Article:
“Vehicle for idiomatic communication”

I have posted links to this Youtube video of Alan Ginsberg performing his poem ‘Father Death Blues’ on Facebook a couple of times. The second time because the first one got taken down and thus the embed code had changed. I love the poem and particularly this rendition of it for many reasons, one of which is that I can equally well imagine Ivor Cutler singing it.

The recording is from a BBC interview programme called Face to Face from 1995. A previous posting of the video included host Jeremy Isaacs asking Ginsberg how he would like ‘us’ to remember him, to which Ginsberg replies, perhaps surprisingly, ‘Oh, I think “Father Death Blues”, the poem “Father Death Blues”. Maybe I should sing that? Would it be of interest?’

The current clip with its Italian subtitles has lost this brief introduction. So it’s lucky that the whole programme is also available on the fabulous Ubuweb, where this exchange occurs around 35 minutes in.

Ginsberg is thoughtful, generous and insightful throughout. At one point Isaacs asks him whether he is a writer or a performer. It feels like a slightly forced question but actually it prompts Ginsberg to talk about poets who perform their writing; about the ‘dimension of sound’ in his own work, and his use of

‘vernacular rhythms and diction […] So that it is possible to perform, or recite, or orate, or vocalise – I would say – my poems, and have them understood more rapidly, almost instantaneously, as ordinary speech. Or intense fragments of ordinary speech…’

I particularly like the slightly garbled way he introduces the train of thought: ‘And there is the preparation in America of vehicle for idiomatic communication.’ [His emphasis.]

I was thinking about this on Monday when I had an email from publishing provocateur and visionary James Bridle of the excellent future of publishing blog Booktwo.org and founder of the experimental Artist’s eBooks project. He wrote with news that the three short stories of mine he published in the EPUB format at the end of 2009 (which I blogged about here) are now also available free from the new iBooks store, a development which operates alongside iTunes and eases compatibility and functionality with iPads and 4G iPhones.

If like me you don’t have an iPad or a 4G iPhone, you can still download the stories free of charge from the Artist’s eBooks site to read on a host of devices, including a Mac or PC using the free Adobe Digital Editions software. Much much more reliable information on formats etc is available on the help page of course. There is also a very nice one on there by the writer Niven Govinden.

One of my stories, ‘How we made “An American Legend” part 1’, was commissioned by Las Cienegas Projects in Los Angeles to accompany a group show entitled Landscape Memories Revisited. I’ve worked with the artist Steven Hull of LCP on a couple of previous projects — including Ab Ovo, a huge collaborative relay that mobilised the psychiatric testing of visual artists to generate children’s stories — and I love his work, so this was an offer I couldn’t refuse.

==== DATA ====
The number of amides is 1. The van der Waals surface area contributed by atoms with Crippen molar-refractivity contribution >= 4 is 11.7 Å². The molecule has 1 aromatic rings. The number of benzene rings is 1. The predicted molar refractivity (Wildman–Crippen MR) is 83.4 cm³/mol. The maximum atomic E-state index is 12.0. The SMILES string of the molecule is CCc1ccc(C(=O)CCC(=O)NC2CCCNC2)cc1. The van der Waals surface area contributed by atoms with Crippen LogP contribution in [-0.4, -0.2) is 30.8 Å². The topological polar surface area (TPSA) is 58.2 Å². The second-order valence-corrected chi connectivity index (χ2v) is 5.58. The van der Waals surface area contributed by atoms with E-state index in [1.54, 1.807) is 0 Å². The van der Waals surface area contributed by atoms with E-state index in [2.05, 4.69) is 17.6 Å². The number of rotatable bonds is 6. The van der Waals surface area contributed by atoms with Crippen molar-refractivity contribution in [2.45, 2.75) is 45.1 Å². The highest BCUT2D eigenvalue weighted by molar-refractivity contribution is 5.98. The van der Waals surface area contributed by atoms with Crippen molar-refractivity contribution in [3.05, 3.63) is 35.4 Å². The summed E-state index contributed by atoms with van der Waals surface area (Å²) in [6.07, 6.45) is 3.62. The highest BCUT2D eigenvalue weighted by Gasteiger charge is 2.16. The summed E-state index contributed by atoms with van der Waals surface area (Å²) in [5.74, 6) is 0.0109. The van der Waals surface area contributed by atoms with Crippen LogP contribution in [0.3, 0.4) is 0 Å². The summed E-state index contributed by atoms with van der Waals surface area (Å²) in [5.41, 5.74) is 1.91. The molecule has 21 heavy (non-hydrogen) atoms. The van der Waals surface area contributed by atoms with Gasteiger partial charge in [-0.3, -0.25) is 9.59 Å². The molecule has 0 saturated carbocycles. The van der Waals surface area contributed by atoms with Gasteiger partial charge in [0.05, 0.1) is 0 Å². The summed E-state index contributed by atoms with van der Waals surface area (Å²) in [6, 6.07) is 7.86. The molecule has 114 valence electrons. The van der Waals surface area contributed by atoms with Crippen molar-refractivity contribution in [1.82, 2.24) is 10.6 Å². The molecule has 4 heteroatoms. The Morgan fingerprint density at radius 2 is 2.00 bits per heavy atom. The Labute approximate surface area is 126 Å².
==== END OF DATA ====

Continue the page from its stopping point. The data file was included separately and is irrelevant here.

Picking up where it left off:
It was a timely commission too, since I’d been wanting to write about the California where my own late father had lived. At the time, my father’s friend and executor was still trying with little success to sell his car — a 2004 Chevrolet Monte Carlo SS — and wind up the estate, so perhaps it was inevitable that this worked its way into the story:

‘What you get?’ I asked him. ‘An LS?’



‘Yup ha ha ha’

‘How much?’ We were looking for fire-sale prices, a dead man’s car.

‘Five three. Dude wanted six nine nine two.’

What we had got for our $5k give or take was a sixth generation 2004 Chevy Monte Carlo SS, two door coupe. Silver with black interior. Good condition. No accidents. Thirty-some-thousand on the clock.

That is SS as in ‘Super Sport’ for any of you non-GM heads. So pretty much a 3.8 liter Buick V6 unit in there. Two-hundred HP. Yes OK I will admit there are better numbers on the SS Super…, but Scott was not complaining. Nice details on the trim too, such as front license plate close-out.

Cool :-)

Never mind idiomatic communication, it crossed my mind as I was writing to wonder, and only half-jokingly, whether I was invoking this particular vehicle as an act of sympathetic magic. As if by writing about a couple of fictional Serbian-American Chevy freaks looking for a second hand car I might help to conjure up some real buyers…

My father was a bit of a gearhead himself and a European migrant though from the UK rather than the Balkans, where Patricia a.k.a. ‘SD Chevy Girl’ the story’s narrator tells us her grandparents hailed from. I don’t think I need to say that all characters and situations in the story are completely fictional and any resemblance to persons living or dead would be entirely coincidental etc. I should also point out that the numerous misspellings in the story — including the name of Filippi’s Pizza Grotto — are the narrator’s own. However the locations are real, and included in the story is a plug for Cruisin’ Grand, a classic car cruise that takes over several blocks of Grand Avenue, Escondido, Ca. every Friday night during the summer.

This Friday’s Cruisin’ Grand (24 September 2010) is the last of the season, so if you’re in the San Diego area or even the wider SoCal megaregion you might want to check it out.


Download ‘How we made “An American Legend” part 1’ for free from the Artist’s Ebooks site or on iBooks.